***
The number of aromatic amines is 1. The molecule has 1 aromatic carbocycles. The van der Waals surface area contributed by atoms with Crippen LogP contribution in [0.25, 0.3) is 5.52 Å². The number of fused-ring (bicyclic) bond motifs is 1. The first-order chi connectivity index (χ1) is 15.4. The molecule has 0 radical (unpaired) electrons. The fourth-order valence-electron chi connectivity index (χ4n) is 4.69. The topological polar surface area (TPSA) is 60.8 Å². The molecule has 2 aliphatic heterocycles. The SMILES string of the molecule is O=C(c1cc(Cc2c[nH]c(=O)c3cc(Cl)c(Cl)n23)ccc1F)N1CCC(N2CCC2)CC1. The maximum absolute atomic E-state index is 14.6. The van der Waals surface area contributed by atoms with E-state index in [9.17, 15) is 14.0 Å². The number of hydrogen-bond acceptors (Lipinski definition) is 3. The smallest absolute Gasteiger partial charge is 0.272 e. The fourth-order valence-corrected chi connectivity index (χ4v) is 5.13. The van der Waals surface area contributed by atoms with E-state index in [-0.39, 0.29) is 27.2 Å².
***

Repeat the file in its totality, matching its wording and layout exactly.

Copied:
The number of aromatic amines is 1. The molecule has 1 aromatic carbocycles. The van der Waals surface area contributed by atoms with Crippen LogP contribution in [0.25, 0.3) is 5.52 Å². The number of fused-ring (bicyclic) bond motifs is 1. The first-order chi connectivity index (χ1) is 15.4. The molecule has 0 radical (unpaired) electrons. The fourth-order valence-electron chi connectivity index (χ4n) is 4.69. The topological polar surface area (TPSA) is 60.8 Å². The molecule has 2 aliphatic heterocycles. The SMILES string of the molecule is O=C(c1cc(Cc2c[nH]c(=O)c3cc(Cl)c(Cl)n23)ccc1F)N1CCC(N2CCC2)CC1. The maximum absolute atomic E-state index is 14.6. The van der Waals surface area contributed by atoms with E-state index in [9.17, 15) is 14.0 Å². The number of hydrogen-bond acceptors (Lipinski definition) is 3. The smallest absolute Gasteiger partial charge is 0.272 e. The fourth-order valence-corrected chi connectivity index (χ4v) is 5.13. The van der Waals surface area contributed by atoms with E-state index in [-0.39, 0.29) is 27.2 Å².